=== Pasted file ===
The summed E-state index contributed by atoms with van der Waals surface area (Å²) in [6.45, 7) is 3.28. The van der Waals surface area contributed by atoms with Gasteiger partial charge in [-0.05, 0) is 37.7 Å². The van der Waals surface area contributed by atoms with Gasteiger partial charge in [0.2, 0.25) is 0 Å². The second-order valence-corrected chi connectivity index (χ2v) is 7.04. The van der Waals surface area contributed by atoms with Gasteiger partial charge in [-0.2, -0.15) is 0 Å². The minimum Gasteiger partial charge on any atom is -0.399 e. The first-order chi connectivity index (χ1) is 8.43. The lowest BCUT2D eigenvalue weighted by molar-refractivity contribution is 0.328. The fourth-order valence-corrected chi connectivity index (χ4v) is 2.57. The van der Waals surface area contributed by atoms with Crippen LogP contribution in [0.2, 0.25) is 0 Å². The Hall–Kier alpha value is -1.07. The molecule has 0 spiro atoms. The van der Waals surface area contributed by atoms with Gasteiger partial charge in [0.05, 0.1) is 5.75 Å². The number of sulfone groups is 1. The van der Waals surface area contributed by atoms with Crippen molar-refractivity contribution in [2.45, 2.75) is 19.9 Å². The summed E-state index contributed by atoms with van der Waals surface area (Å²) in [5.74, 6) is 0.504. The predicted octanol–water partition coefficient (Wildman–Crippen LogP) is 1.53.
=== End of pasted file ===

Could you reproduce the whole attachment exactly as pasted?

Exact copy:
The summed E-state index contributed by atoms with van der Waals surface area (Å²) in [6.45, 7) is 3.28. The van der Waals surface area contributed by atoms with Gasteiger partial charge in [-0.05, 0) is 37.7 Å². The van der Waals surface area contributed by atoms with Gasteiger partial charge in [0.2, 0.25) is 0 Å². The second-order valence-corrected chi connectivity index (χ2v) is 7.04. The van der Waals surface area contributed by atoms with Gasteiger partial charge in [-0.2, -0.15) is 0 Å². The minimum Gasteiger partial charge on any atom is -0.399 e. The first-order chi connectivity index (χ1) is 8.43. The lowest BCUT2D eigenvalue weighted by molar-refractivity contribution is 0.328. The fourth-order valence-corrected chi connectivity index (χ4v) is 2.57. The van der Waals surface area contributed by atoms with Crippen LogP contribution in [0.2, 0.25) is 0 Å². The Hall–Kier alpha value is -1.07. The molecule has 0 spiro atoms. The van der Waals surface area contributed by atoms with Gasteiger partial charge in [0.05, 0.1) is 5.75 Å². The number of sulfone groups is 1. The van der Waals surface area contributed by atoms with Crippen molar-refractivity contribution in [2.45, 2.75) is 19.9 Å². The summed E-state index contributed by atoms with van der Waals surface area (Å²) in [5.74, 6) is 0.504. The predicted octanol–water partition coefficient (Wildman–Crippen LogP) is 1.53.